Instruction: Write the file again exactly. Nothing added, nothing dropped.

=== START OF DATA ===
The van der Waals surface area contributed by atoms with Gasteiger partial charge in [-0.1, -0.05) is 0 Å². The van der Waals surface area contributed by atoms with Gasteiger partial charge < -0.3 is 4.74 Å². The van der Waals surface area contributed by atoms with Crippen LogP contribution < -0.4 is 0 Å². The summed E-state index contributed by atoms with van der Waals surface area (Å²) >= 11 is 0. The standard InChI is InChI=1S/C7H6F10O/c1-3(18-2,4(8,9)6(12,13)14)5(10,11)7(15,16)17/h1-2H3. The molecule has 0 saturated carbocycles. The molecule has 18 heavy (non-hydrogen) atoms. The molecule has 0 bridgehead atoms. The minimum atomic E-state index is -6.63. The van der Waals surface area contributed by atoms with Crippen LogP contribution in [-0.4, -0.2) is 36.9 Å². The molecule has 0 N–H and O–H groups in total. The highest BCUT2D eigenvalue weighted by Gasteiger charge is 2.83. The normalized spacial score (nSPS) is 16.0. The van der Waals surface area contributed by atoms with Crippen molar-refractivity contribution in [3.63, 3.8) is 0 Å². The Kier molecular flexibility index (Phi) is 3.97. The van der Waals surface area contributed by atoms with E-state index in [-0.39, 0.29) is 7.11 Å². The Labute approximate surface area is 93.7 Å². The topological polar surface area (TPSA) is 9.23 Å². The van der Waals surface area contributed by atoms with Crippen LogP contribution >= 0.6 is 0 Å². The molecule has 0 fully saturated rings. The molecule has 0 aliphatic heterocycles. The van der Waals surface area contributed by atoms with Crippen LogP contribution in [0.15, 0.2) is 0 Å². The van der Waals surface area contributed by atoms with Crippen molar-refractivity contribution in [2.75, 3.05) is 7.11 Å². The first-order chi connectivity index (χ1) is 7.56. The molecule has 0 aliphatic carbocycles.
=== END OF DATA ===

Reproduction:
The van der Waals surface area contributed by atoms with Gasteiger partial charge in [-0.1, -0.05) is 0 Å². The van der Waals surface area contributed by atoms with Gasteiger partial charge < -0.3 is 4.74 Å². The van der Waals surface area contributed by atoms with Crippen LogP contribution < -0.4 is 0 Å². The summed E-state index contributed by atoms with van der Waals surface area (Å²) >= 11 is 0. The standard InChI is InChI=1S/C7H6F10O/c1-3(18-2,4(8,9)6(12,13)14)5(10,11)7(15,16)17/h1-2H3. The molecule has 0 saturated carbocycles. The molecule has 18 heavy (non-hydrogen) atoms. The molecule has 0 bridgehead atoms. The minimum atomic E-state index is -6.63. The van der Waals surface area contributed by atoms with Crippen LogP contribution in [-0.4, -0.2) is 36.9 Å². The molecule has 0 N–H and O–H groups in total. The highest BCUT2D eigenvalue weighted by Gasteiger charge is 2.83. The normalized spacial score (nSPS) is 16.0. The van der Waals surface area contributed by atoms with Crippen molar-refractivity contribution in [3.63, 3.8) is 0 Å². The Kier molecular flexibility index (Phi) is 3.97. The van der Waals surface area contributed by atoms with E-state index in [-0.39, 0.29) is 7.11 Å². The Labute approximate surface area is 93.7 Å². The topological polar surface area (TPSA) is 9.23 Å². The van der Waals surface area contributed by atoms with Crippen LogP contribution >= 0.6 is 0 Å². The molecule has 0 fully saturated rings. The molecule has 0 aliphatic heterocycles. The van der Waals surface area contributed by atoms with Crippen LogP contribution in [0.15, 0.2) is 0 Å². The van der Waals surface area contributed by atoms with Crippen molar-refractivity contribution in [2.75, 3.05) is 7.11 Å². The first-order chi connectivity index (χ1) is 7.56. The molecule has 0 aliphatic carbocycles.